September 1993 Term
GRADY D. HAGER,
Plaintiff Below, Appellee,
PAULINE K. HAGER,
Defendant Below, Appellant
Appeal from the Circuit Court of Boone County
Honorable E. Lee Schlaegel, Circuit Judge
Civil Action No. 89-C-367
REVERSED AND REMANDED
Peter A. Hendricks
Madison, West Virginia
Attorney for the Appellee
Michael V. Marlow
Charleston, West Virginia
Attorney for the Appellant
The Opinion of the Court was delivered PER CURIAM.
"Where an oral separation agreement is dictated on the record,
additional inquiries must be made by the court or the family law
master to ascertain that the parties understand its terms and have
voluntarily agreed to them without any coercion. Furthermore, the
court or the family law master must find that the terms of the
agreement ar fair and equitable. This latter inquiry requires a
disclosure of the financial background of the parties sufficient to
justify the conclusion of the court or the family law master."
Syl. Pt. 2, Gangopadhyay v. Gangopadhyay, 184 W.Va. 695, 403 S.E.2d
This is an appeal by Pauline Kay Hager from an August 5, 1991,
final order of the Circuit Court of Boone County finding that the
terms of an oral property settlement agreement between the
Appellant and her former husband, Appellee Grady D. Hager, were
fair and equitable and that the Appellant fully understood and
consented to the terms of the agreement. The Appellant contends
that the terms of the agreement were not fair and equitable and
should therefore not be enforced against her. We agree with the
contentions of the Appellant and reverse and remand the decision of
the lower court.
Pauline and Grady Hager were married on January 1, 1964, and Mr. Grady (hereinafter referred to as the Appellee or Mr. Grady) initiated a divorce complaint on August 25, 1989. A temporary hearing was held before Family Law Master Susan Shelton Perry on October 5, 1989, and the Appellant was awarded $800.00 per month as temporary support. The parties attended a divorce hearing on February 7, 1990, before Family Law Master Perry. During this hearing, an oral property settlement agreement was dictated on the record. Prior to its presentation on the record, the Appellant was asked whether she felt that the terms of the agreement were fair and equitable. At that time, she answered in the affirmative.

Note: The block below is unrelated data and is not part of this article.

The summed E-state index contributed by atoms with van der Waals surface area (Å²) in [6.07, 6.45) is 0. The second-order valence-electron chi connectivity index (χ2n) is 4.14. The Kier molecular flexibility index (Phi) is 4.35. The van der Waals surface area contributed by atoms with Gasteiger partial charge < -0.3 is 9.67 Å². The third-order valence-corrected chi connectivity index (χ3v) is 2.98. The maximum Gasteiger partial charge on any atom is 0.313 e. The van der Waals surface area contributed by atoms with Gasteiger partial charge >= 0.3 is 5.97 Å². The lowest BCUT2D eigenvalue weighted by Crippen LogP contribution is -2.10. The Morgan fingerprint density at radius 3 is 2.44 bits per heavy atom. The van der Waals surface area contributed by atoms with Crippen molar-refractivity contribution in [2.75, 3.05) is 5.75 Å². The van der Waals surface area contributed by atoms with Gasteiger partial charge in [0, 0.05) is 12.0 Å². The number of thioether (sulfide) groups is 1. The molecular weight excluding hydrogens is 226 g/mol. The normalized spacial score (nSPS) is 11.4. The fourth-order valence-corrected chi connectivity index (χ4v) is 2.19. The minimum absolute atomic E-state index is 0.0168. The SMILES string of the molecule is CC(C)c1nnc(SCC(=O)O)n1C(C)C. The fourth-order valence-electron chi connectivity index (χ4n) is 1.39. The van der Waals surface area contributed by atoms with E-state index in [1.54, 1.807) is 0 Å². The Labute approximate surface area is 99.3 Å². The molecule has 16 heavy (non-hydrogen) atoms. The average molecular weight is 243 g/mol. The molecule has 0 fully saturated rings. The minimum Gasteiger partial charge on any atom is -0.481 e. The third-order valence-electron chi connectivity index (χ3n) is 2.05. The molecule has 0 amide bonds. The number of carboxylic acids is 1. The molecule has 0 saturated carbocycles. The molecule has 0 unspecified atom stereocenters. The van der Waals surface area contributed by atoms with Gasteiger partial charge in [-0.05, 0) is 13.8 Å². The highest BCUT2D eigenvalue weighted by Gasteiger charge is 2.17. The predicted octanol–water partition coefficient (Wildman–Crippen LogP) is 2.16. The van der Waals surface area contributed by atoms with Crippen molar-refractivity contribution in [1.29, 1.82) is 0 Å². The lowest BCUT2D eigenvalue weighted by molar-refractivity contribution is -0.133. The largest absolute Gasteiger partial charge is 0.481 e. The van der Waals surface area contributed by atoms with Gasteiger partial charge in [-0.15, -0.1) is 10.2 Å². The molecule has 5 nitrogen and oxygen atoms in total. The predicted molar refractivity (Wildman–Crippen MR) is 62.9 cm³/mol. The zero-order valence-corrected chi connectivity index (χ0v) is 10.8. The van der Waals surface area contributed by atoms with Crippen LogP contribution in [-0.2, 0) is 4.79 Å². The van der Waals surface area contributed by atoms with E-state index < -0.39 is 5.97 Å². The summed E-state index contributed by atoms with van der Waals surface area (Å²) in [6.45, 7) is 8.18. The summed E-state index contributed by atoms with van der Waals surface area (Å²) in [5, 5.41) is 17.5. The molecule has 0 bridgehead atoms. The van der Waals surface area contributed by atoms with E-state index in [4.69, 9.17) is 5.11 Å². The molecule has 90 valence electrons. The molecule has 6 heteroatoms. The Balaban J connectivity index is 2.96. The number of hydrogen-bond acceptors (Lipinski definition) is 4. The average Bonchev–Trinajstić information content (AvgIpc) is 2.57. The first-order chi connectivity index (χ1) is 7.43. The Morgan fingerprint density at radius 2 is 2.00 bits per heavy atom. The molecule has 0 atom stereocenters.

Upon questioning her counsel immediately after the hearing and upon
learning the actual terms of the agreement, however, she informed
her counsel that the terms were not acceptable.See footnote 1
Pursuant to the oral property settlement agreement, the Appellant was to receive the following: $475.00 per month for one year, a 1987 Chrysler New Yorker with outstanding indebtedness of $387.00 per month to be paid by the Appellant, and the marital home.See footnote 2 The parties' furniture and personal property were to be divided equally, and the Appellee was to receive a 1982 Ford pickup truck, a 1978 Ford pickup truck, a Gravely tractor, a fishing boat, various tools, and his CSX Railroad pension and retirement plan.